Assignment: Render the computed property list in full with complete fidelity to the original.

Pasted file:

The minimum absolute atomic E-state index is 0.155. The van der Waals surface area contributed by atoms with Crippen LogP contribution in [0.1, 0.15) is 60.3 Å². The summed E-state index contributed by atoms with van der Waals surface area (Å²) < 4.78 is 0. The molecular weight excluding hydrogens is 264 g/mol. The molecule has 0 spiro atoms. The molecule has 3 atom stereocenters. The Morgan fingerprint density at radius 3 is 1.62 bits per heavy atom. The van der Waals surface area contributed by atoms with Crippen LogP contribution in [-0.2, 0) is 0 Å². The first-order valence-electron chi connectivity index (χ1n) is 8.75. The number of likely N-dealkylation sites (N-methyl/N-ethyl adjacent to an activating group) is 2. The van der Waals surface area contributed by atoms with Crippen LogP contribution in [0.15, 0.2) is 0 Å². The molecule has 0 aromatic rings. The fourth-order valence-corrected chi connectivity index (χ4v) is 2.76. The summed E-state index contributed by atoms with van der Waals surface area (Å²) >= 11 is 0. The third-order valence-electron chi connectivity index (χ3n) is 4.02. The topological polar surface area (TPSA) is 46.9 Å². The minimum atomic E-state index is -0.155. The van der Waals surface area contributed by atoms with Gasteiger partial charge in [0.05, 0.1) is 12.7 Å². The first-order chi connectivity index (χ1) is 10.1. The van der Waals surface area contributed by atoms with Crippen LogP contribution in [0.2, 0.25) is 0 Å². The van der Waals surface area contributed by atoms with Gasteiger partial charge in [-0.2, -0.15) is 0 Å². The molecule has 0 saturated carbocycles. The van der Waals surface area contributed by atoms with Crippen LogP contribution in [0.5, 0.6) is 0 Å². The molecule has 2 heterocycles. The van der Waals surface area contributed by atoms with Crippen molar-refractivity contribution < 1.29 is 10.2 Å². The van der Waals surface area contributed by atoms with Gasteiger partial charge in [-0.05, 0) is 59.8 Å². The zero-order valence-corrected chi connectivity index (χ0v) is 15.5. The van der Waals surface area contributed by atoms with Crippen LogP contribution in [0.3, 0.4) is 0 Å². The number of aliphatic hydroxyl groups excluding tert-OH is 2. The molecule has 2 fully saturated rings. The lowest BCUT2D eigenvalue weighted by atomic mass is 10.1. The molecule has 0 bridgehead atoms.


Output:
The minimum absolute atomic E-state index is 0.155. The van der Waals surface area contributed by atoms with Crippen LogP contribution in [0.1, 0.15) is 60.3 Å². The summed E-state index contributed by atoms with van der Waals surface area (Å²) < 4.78 is 0. The molecular weight excluding hydrogens is 264 g/mol. The molecule has 0 spiro atoms. The molecule has 3 atom stereocenters. The Morgan fingerprint density at radius 3 is 1.62 bits per heavy atom. The van der Waals surface area contributed by atoms with Crippen LogP contribution in [-0.2, 0) is 0 Å². The first-order valence-electron chi connectivity index (χ1n) is 8.75. The number of likely N-dealkylation sites (N-methyl/N-ethyl adjacent to an activating group) is 2. The van der Waals surface area contributed by atoms with Crippen LogP contribution in [0.15, 0.2) is 0 Å². The molecule has 0 aromatic rings. The fourth-order valence-corrected chi connectivity index (χ4v) is 2.76. The summed E-state index contributed by atoms with van der Waals surface area (Å²) >= 11 is 0. The third-order valence-electron chi connectivity index (χ3n) is 4.02. The topological polar surface area (TPSA) is 46.9 Å². The minimum atomic E-state index is -0.155. The van der Waals surface area contributed by atoms with Gasteiger partial charge in [0.05, 0.1) is 12.7 Å². The first-order chi connectivity index (χ1) is 10.1. The van der Waals surface area contributed by atoms with Crippen LogP contribution in [0.2, 0.25) is 0 Å². The van der Waals surface area contributed by atoms with Gasteiger partial charge in [-0.2, -0.15) is 0 Å². The molecule has 0 saturated carbocycles. The van der Waals surface area contributed by atoms with Crippen LogP contribution in [0.5, 0.6) is 0 Å². The molecule has 2 heterocycles. The van der Waals surface area contributed by atoms with Crippen molar-refractivity contribution < 1.29 is 10.2 Å². The van der Waals surface area contributed by atoms with Gasteiger partial charge in [-0.05, 0) is 59.8 Å². The zero-order valence-corrected chi connectivity index (χ0v) is 15.5. The van der Waals surface area contributed by atoms with Crippen LogP contribution in [0.3, 0.4) is 0 Å². The number of aliphatic hydroxyl groups excluding tert-OH is 2. The molecule has 2 fully saturated rings. The lowest BCUT2D eigenvalue weighted by atomic mass is 10.1. The molecule has 0 bridgehead atoms.